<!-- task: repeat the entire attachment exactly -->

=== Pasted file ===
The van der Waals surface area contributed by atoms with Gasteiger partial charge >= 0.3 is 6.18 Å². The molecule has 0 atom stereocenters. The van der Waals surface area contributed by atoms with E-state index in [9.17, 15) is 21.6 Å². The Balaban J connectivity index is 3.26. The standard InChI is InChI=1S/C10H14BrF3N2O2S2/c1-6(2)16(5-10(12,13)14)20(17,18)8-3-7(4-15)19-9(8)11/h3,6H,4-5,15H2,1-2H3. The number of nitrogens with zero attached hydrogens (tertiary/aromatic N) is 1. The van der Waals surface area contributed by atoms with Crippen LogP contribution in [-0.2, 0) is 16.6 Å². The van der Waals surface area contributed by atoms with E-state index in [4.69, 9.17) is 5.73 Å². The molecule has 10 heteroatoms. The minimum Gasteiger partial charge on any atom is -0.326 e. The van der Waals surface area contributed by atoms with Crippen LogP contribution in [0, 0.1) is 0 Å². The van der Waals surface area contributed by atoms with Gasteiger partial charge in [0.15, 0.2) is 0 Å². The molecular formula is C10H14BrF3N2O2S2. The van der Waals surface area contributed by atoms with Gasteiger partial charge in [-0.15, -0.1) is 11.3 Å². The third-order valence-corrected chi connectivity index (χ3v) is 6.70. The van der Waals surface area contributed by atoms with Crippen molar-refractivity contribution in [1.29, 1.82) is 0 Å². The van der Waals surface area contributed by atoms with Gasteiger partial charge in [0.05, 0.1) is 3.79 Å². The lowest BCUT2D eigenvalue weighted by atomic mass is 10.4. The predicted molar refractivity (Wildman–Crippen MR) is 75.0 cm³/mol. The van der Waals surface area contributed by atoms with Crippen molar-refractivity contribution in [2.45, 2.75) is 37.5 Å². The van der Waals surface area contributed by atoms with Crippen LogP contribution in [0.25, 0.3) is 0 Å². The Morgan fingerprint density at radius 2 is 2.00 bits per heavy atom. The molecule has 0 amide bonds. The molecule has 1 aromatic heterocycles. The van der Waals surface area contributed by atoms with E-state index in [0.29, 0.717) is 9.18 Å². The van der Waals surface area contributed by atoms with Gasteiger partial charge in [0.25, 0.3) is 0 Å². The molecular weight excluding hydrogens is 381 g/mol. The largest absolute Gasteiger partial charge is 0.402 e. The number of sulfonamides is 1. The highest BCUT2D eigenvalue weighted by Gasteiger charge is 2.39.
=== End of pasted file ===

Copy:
The van der Waals surface area contributed by atoms with Gasteiger partial charge >= 0.3 is 6.18 Å². The molecule has 0 atom stereocenters. The van der Waals surface area contributed by atoms with E-state index in [9.17, 15) is 21.6 Å². The Balaban J connectivity index is 3.26. The standard InChI is InChI=1S/C10H14BrF3N2O2S2/c1-6(2)16(5-10(12,13)14)20(17,18)8-3-7(4-15)19-9(8)11/h3,6H,4-5,15H2,1-2H3. The number of nitrogens with zero attached hydrogens (tertiary/aromatic N) is 1. The van der Waals surface area contributed by atoms with Crippen LogP contribution in [-0.2, 0) is 16.6 Å². The van der Waals surface area contributed by atoms with E-state index in [4.69, 9.17) is 5.73 Å². The molecule has 10 heteroatoms. The minimum Gasteiger partial charge on any atom is -0.326 e. The van der Waals surface area contributed by atoms with Crippen LogP contribution in [0, 0.1) is 0 Å². The van der Waals surface area contributed by atoms with Gasteiger partial charge in [0.15, 0.2) is 0 Å². The molecular formula is C10H14BrF3N2O2S2. The van der Waals surface area contributed by atoms with Gasteiger partial charge in [-0.15, -0.1) is 11.3 Å². The third-order valence-corrected chi connectivity index (χ3v) is 6.70. The van der Waals surface area contributed by atoms with Crippen molar-refractivity contribution in [1.29, 1.82) is 0 Å². The van der Waals surface area contributed by atoms with Gasteiger partial charge in [0.05, 0.1) is 3.79 Å². The lowest BCUT2D eigenvalue weighted by atomic mass is 10.4. The predicted molar refractivity (Wildman–Crippen MR) is 75.0 cm³/mol. The van der Waals surface area contributed by atoms with Crippen molar-refractivity contribution in [2.45, 2.75) is 37.5 Å². The van der Waals surface area contributed by atoms with Crippen LogP contribution in [0.25, 0.3) is 0 Å². The Morgan fingerprint density at radius 2 is 2.00 bits per heavy atom. The molecule has 0 amide bonds. The molecule has 1 aromatic heterocycles. The van der Waals surface area contributed by atoms with E-state index in [0.29, 0.717) is 9.18 Å². The van der Waals surface area contributed by atoms with Gasteiger partial charge in [0.25, 0.3) is 0 Å². The molecular weight excluding hydrogens is 381 g/mol. The largest absolute Gasteiger partial charge is 0.402 e. The number of sulfonamides is 1. The highest BCUT2D eigenvalue weighted by Gasteiger charge is 2.39.